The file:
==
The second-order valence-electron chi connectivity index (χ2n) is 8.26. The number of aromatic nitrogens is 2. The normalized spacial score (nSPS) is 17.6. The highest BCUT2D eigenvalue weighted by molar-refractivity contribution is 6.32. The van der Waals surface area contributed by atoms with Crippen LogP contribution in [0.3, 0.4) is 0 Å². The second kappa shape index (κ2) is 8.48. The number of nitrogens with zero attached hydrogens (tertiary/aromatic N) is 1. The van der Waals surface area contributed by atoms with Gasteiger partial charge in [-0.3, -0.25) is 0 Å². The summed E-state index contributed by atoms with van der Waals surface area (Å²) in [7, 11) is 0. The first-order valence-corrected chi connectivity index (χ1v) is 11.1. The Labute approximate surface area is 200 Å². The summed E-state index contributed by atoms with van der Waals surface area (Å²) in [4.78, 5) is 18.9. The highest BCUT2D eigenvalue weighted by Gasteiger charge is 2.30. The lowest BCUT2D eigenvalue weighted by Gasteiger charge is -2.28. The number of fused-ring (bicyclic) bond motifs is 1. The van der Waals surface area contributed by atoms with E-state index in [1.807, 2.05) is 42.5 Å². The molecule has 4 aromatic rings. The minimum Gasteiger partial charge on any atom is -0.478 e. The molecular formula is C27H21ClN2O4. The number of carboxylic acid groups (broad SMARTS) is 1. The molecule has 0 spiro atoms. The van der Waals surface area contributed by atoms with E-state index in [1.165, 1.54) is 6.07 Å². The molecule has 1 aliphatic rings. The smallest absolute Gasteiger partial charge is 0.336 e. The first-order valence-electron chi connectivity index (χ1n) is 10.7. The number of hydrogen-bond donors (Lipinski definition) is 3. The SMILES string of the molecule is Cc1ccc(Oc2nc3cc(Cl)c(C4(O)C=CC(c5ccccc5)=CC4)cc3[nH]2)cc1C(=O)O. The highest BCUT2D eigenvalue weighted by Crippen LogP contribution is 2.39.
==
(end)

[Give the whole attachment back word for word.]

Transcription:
The second-order valence-electron chi connectivity index (χ2n) is 8.26. The number of aromatic nitrogens is 2. The normalized spacial score (nSPS) is 17.6. The highest BCUT2D eigenvalue weighted by molar-refractivity contribution is 6.32. The van der Waals surface area contributed by atoms with Crippen LogP contribution in [0.3, 0.4) is 0 Å². The second kappa shape index (κ2) is 8.48. The number of nitrogens with zero attached hydrogens (tertiary/aromatic N) is 1. The van der Waals surface area contributed by atoms with Gasteiger partial charge in [-0.3, -0.25) is 0 Å². The summed E-state index contributed by atoms with van der Waals surface area (Å²) in [7, 11) is 0. The first-order valence-corrected chi connectivity index (χ1v) is 11.1. The Labute approximate surface area is 200 Å². The summed E-state index contributed by atoms with van der Waals surface area (Å²) in [4.78, 5) is 18.9. The highest BCUT2D eigenvalue weighted by Gasteiger charge is 2.30. The lowest BCUT2D eigenvalue weighted by Gasteiger charge is -2.28. The number of fused-ring (bicyclic) bond motifs is 1. The van der Waals surface area contributed by atoms with E-state index in [1.807, 2.05) is 42.5 Å². The molecule has 4 aromatic rings. The minimum Gasteiger partial charge on any atom is -0.478 e. The molecular formula is C27H21ClN2O4. The number of carboxylic acid groups (broad SMARTS) is 1. The molecule has 0 spiro atoms. The van der Waals surface area contributed by atoms with E-state index in [1.165, 1.54) is 6.07 Å². The molecule has 1 aliphatic rings. The smallest absolute Gasteiger partial charge is 0.336 e. The first-order valence-electron chi connectivity index (χ1n) is 10.7. The number of hydrogen-bond donors (Lipinski definition) is 3. The SMILES string of the molecule is Cc1ccc(Oc2nc3cc(Cl)c(C4(O)C=CC(c5ccccc5)=CC4)cc3[nH]2)cc1C(=O)O. The highest BCUT2D eigenvalue weighted by Crippen LogP contribution is 2.39.